Being a Park Scientist

Cuyahoga Valley National Park (CVNP) has many natural resources, including its wildlife, plants, and water. The job of park scientists is to preserve CVNP’s natural resources for future generations. Park scientists do this by keeping a watch on, or monitoring, those natural resources. They track plant and animal populations, see if the Cuyahoga River is getting cleaner, and scientifically study how to best restore habitats. What park scientists learn helps keep CVNP’s wildlife, plants, and water as healthy and natural as possible.

Biologist Sonia Bingham examines a wetland plant with a magnifier.
Biologist Sonia Bingham examines a wetland plant with a magnifier.

NPS/Ted Toth

Who Are They?
Science is often a team effort. The people who gather scientific data and work on research projects at CVNP come from a number of places. Some are biologists, ecologists, or other kinds of scientists who work for the park as resource managers. Other researchers come from the nearly 20 different government agencies and local universities CVNP partners with. Cleveland Metroparks, Ohio Department of Natural Resources, U.S. Geological Survey, Cleveland State University, and John Carroll University all have scientists who study CVNP’s natural resources.

Gathering scientific information takes time and people-power. Citizen scientists do a lot of data collecting in CVNP. These nature-loving volunteers count migrating songbirds, butterflies, frogs by their calls, spongy moth eggs masses, deer pellets, and plants in experimental study plots.


What Do They Do?
Scientific studies, monitoring, and investigations of all sorts happen at CVNP. One ongoing activity is population surveys. Teams of park scientists and volunteers regularly estimate the number of birds, fish, butterflies, deer, coyotes, and other creatures. Park scientists can’t survey every kind of bug, bird, and bat. Instead they focus on key species, organisms that are indicators of an ecosystem’s health. The numbers of the key species are tracked and compared over time so resource managers know which are increasing, which are decreasing, and how those changes affect ecosystems.

Biologist Meg Plona and other scientists study park fish.
Biologist Meg Plona and other scientists study park fish.

NPS Collection

Some animals are easier to count than others. The kinds and numbers of birds or butterflies in a field are pretty easy to see, identify, and count. Fish aren’t so easy. Park scientists count fish in the Cuyahoga River by shocking them. A mild current from an electro-shocker in the water stuns the fish. They stop swimming and float up to the surface where they can be easily seen. The fish quickly recover from the stun and swim away, so scientists have to count fast! Nocturnal animals can also be hard to see and count—like coyotes. Park scientists track their numbers by playing recorded coyote calls at night. Then they listen—and count—how many coyotes call back.

Purple loosestrife
Purple loosestrife.

NPS/Arrye Rosser

What Are Some Environmental Issues in CVNP?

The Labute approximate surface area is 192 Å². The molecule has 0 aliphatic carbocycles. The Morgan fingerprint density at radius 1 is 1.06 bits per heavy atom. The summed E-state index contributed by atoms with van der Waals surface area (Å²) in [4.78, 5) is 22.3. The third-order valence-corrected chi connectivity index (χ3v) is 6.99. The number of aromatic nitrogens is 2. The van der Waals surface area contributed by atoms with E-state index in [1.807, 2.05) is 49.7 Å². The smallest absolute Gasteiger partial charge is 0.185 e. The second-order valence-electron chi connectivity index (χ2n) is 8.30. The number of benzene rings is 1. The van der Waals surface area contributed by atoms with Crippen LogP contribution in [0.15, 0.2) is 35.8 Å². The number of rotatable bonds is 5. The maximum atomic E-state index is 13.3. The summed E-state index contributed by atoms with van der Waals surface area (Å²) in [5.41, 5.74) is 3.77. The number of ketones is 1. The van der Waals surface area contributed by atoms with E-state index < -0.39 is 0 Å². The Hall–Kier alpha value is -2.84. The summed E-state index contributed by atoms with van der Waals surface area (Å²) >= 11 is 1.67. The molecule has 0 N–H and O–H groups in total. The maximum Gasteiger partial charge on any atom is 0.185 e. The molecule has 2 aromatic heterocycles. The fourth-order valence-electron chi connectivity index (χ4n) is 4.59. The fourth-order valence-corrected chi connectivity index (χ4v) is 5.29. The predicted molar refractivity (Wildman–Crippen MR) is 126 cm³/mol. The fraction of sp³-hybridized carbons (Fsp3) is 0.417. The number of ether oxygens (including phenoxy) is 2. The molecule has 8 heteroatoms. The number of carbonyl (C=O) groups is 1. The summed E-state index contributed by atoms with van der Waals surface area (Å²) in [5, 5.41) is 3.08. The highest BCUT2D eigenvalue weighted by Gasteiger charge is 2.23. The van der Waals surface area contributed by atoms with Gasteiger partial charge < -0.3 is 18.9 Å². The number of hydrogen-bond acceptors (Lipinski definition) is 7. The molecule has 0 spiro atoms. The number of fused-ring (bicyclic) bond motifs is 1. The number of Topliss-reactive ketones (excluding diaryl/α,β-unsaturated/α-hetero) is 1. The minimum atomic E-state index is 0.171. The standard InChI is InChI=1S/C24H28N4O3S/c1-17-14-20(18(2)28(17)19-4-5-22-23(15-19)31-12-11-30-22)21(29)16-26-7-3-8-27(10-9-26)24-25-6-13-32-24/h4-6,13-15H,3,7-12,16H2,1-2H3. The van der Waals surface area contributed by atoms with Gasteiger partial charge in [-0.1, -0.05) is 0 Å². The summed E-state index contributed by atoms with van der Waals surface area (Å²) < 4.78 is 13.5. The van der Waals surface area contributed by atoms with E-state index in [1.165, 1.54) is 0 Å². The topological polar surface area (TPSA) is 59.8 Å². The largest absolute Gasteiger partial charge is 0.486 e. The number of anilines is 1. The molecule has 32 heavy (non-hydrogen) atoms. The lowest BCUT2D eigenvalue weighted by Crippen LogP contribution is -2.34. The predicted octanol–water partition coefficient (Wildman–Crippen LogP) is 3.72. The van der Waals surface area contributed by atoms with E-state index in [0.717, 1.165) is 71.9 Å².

A number of the research projects at CVNP study environmental issues. What scientists learn could help other parks and agencies protect their natural resources, too.

Many non-native plants, like garlic mustard and autumn olive have become harmful invasive plants in CVNP. They grow quickly, overtaking native plants that wildlife needs to survive. Citizen scientists are helping control these pest plants. Volunteers adopt areas of the park chosen by park scientists for invasive plant removal. They clear out the problem plants and keep checking back on their adopted area year after year until every invasive plant is gone for good.

young white tailed deer buck
White-tailed deer.

©Jerry Jelinek

Deer are another problem-causing population that scientists at CVNP are keeping an eye on. Park scientists and volunteers track the number of deer in a number of ways. They count fecal pellets, do aerial surveys, and also shine spotlights along park roadways to count deer out at night. As many as 130 deer lived within every square mile of CVNP prior to implementing our Deer Management Program. That’s ten times more than an ecosystem can support without damage. Resource managers are studying how the deer are changing the mix of forest plant species at CVNP. They are seeing fewer seedling trees, wildflowers, and other plants that deer eat. Their findings have been used to help decide how to better manage the deer population in the future. Currently, there are approximately 16-30 deer per square mile throughout the park's five management zones.


Water pollution is another environmental issue that CVNP scientists are working on. The water quality of the Cuyahoga River is continually tested. The good news is that it’s getting better! Park scientists are working with nearby communities to help prevent pollution from ever entering the river. Park scientists are also working with the U.S. Geological Survey to come up with a way to quickly know the levels of water-polluting sewage in the river. Then visitors can be told if the Cuyahoga is safe for boating or swimming that same day.

Volunteers clean up items left at an old dump site on River Day.
Volunteers clean up an old dump site on River Day.

NPS/Ted Toth

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    Last updated: June 21, 2023

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